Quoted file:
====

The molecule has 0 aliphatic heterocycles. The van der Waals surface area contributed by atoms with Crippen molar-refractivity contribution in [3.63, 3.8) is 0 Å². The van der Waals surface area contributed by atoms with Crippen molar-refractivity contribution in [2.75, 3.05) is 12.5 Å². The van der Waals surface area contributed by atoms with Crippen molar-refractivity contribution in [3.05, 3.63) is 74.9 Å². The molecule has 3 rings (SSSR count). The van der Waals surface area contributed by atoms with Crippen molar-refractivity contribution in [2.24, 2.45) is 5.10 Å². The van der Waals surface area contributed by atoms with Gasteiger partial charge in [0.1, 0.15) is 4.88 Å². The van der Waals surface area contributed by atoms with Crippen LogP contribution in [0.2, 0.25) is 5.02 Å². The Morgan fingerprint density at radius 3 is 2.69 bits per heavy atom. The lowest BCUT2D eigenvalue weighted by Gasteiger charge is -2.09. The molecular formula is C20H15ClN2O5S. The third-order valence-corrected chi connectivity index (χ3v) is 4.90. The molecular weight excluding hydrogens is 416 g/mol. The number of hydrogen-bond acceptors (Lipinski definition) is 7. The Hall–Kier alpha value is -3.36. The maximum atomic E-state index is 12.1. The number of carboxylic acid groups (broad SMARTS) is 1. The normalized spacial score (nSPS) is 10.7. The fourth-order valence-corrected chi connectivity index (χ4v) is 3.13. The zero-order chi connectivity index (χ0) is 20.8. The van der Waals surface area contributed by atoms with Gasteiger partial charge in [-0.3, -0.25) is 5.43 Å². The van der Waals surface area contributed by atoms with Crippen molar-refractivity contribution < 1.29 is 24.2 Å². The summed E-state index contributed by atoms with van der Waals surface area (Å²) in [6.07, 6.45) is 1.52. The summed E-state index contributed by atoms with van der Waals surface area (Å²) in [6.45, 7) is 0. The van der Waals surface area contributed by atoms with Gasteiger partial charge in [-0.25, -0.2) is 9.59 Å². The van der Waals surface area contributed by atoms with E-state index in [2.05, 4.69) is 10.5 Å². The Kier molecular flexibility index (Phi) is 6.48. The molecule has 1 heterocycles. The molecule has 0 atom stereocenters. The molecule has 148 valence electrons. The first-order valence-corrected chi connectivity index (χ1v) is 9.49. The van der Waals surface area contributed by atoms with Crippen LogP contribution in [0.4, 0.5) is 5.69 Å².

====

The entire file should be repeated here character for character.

The molecule has 0 aliphatic heterocycles. The van der Waals surface area contributed by atoms with Crippen molar-refractivity contribution in [3.63, 3.8) is 0 Å². The van der Waals surface area contributed by atoms with Crippen molar-refractivity contribution in [2.75, 3.05) is 12.5 Å². The van der Waals surface area contributed by atoms with Crippen molar-refractivity contribution in [3.05, 3.63) is 74.9 Å². The molecule has 3 rings (SSSR count). The van der Waals surface area contributed by atoms with Crippen molar-refractivity contribution in [2.24, 2.45) is 5.10 Å². The van der Waals surface area contributed by atoms with Gasteiger partial charge in [0.1, 0.15) is 4.88 Å². The van der Waals surface area contributed by atoms with Crippen LogP contribution in [0.2, 0.25) is 5.02 Å². The Morgan fingerprint density at radius 3 is 2.69 bits per heavy atom. The lowest BCUT2D eigenvalue weighted by Gasteiger charge is -2.09. The molecular formula is C20H15ClN2O5S. The third-order valence-corrected chi connectivity index (χ3v) is 4.90. The molecular weight excluding hydrogens is 416 g/mol. The number of hydrogen-bond acceptors (Lipinski definition) is 7. The Hall–Kier alpha value is -3.36. The maximum atomic E-state index is 12.1. The number of carboxylic acid groups (broad SMARTS) is 1. The normalized spacial score (nSPS) is 10.7. The fourth-order valence-corrected chi connectivity index (χ4v) is 3.13. The zero-order chi connectivity index (χ0) is 20.8. The van der Waals surface area contributed by atoms with Gasteiger partial charge in [-0.3, -0.25) is 5.43 Å². The van der Waals surface area contributed by atoms with Crippen molar-refractivity contribution < 1.29 is 24.2 Å². The summed E-state index contributed by atoms with van der Waals surface area (Å²) in [6.07, 6.45) is 1.52. The summed E-state index contributed by atoms with van der Waals surface area (Å²) in [6.45, 7) is 0. The van der Waals surface area contributed by atoms with Gasteiger partial charge in [-0.25, -0.2) is 9.59 Å². The van der Waals surface area contributed by atoms with E-state index in [2.05, 4.69) is 10.5 Å². The Kier molecular flexibility index (Phi) is 6.48. The molecule has 1 heterocycles. The molecule has 0 atom stereocenters. The molecule has 148 valence electrons. The first-order valence-corrected chi connectivity index (χ1v) is 9.49. The van der Waals surface area contributed by atoms with Crippen LogP contribution in [0.4, 0.5) is 5.69 Å².